When a British agent, dressed as a clown, crashes through the window at a British embassy party in German holding a Faberge egg, the British become suspicious and send James Bond to investigate an apparent smuggling operation. However, the Faberge egg turns out to be a fake and when the real egg comes up for auction in London Bond becomes suspicious and decides to investigate further.
Bond attends the auction and manages to swap the genuine egg for the fake which is then bought by a rich exiled Indian Prince, Kamal Khan. Bond then travels to India where he tempts Khan with the genuine egg. When Bond is invited to his palace he discovers that a Russian general, Orlov, is involved in the smuggling ring and that his operation has a more sinister motive.
Orlov plans to detonate a nuclear device in German American Air Force base and thus cause a public backlash against the American nuclear weapons in Europe. With the nuclear weapons withdrawn, Orlov plans to invade Europe with superior forces and without the threat of nuclear reprisal.
The picture is bright and colourful with a high bit-rate throughout the film with no signs of artifacting or outlining. The bright and sunny outdoor scenes in India are wonderfully defined and along with the vast arrays of colours in the street scenes make it a cracking film to watch.
However, the most disappointing part of the film is the sound. After a number of cracking Dolby Digital soundtracks it is very disheartening to see another Bond film with just a stereo soundtrack, and very uninspiring it is to. Surely MGM could have attempted to re-master the soundtrack.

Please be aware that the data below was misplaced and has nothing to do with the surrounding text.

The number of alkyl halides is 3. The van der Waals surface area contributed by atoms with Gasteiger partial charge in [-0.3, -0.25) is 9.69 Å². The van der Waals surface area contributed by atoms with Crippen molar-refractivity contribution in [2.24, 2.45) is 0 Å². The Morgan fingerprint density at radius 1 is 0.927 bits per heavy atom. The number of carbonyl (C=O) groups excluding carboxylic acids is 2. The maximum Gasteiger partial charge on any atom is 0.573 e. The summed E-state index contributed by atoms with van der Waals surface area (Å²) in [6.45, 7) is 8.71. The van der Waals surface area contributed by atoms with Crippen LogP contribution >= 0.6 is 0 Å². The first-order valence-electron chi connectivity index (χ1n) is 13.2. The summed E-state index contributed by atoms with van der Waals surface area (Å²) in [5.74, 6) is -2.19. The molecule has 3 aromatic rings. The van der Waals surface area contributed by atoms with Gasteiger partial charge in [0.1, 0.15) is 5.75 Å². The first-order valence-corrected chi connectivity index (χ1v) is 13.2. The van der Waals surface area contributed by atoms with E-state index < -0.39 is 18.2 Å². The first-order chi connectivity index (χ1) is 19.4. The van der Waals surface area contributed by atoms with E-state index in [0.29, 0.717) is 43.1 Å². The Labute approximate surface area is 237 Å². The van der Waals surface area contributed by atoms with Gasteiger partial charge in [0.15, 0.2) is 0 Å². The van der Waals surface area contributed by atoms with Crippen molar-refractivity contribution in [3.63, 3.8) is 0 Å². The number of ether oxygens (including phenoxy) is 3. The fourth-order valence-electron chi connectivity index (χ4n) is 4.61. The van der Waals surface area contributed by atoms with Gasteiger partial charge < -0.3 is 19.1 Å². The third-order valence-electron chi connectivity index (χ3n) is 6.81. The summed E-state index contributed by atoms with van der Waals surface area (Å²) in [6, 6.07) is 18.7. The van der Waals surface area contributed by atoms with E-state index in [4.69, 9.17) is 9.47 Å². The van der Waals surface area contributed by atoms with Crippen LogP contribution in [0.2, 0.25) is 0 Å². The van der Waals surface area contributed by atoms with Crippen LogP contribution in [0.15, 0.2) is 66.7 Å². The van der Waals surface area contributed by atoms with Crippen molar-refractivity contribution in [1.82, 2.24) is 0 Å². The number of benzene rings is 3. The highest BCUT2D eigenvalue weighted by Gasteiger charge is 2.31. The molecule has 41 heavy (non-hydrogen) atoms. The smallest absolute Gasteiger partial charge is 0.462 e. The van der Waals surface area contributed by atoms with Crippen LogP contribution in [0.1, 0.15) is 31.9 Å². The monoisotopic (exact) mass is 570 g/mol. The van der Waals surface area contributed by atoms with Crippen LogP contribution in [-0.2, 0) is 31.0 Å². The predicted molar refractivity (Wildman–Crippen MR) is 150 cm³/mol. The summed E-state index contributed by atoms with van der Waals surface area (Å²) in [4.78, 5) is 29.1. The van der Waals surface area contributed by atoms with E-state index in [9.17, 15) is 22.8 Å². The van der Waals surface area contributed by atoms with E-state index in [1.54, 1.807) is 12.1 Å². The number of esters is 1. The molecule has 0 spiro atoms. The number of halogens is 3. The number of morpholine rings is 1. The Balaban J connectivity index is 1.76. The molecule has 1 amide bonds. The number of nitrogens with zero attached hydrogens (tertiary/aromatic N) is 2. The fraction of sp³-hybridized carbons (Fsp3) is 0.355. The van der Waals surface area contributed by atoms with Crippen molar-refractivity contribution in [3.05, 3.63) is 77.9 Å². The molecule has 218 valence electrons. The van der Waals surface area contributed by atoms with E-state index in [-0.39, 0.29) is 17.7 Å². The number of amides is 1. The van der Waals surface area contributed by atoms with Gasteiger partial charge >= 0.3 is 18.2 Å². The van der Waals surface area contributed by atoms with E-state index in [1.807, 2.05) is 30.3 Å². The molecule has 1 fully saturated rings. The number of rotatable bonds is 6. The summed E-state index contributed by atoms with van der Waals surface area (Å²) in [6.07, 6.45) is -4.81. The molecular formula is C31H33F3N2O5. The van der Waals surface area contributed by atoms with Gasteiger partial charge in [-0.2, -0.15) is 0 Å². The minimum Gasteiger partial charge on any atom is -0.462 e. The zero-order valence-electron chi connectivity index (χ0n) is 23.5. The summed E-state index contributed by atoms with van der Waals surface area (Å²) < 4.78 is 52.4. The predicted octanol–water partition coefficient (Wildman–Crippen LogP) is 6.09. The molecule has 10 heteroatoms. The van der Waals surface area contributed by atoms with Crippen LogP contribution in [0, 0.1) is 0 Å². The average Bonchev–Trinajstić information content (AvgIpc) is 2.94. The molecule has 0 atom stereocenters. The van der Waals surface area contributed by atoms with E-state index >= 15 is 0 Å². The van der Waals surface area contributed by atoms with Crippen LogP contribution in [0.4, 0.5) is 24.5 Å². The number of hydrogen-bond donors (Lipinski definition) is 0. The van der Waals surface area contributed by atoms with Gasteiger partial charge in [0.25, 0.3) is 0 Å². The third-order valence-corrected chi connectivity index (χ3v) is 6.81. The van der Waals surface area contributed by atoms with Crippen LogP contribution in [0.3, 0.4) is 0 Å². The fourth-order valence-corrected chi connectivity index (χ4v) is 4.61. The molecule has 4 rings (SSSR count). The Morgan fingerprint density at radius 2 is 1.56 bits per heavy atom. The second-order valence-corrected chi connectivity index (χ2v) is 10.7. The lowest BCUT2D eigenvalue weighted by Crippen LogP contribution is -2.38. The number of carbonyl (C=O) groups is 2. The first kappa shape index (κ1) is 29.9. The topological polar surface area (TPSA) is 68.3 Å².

As usual the menu system is nicely animated and scored, although as the Bond series continues the menu systems are being more and more unimaginative and I get the impression that the menu systems are designed in a hurry.
Again, although the documentary is of the usual high standard, I got the impression that the extras were hastily put together. However, on the plus side, John Glens Audio Commentary is still interesting and informative, especially during the scenes in India. There's even an extremely grainy and awful music video for the Bond theme song, best to avoid that one.
Although the film is not one of the best Bond films it still reasonability enjoyable with plenty of half dressed women and an extended appearance of Q. However, it does have one of the best opening sequences with Bond flying a miniature jet aircraft hotly perused by a ground to air missile - now that would have been so good to hear in Dolby Digital.
- Audio Commentary Featuring John Glen
- "Inside Octopussy" An Original Documentary
- "Designing Bond - Peter Lamont" Documentary
- Animated Storyboard Sequences
- Collectable "Making of" Booklet
- Original Theatrical Trailers
- "All Time High" Music Video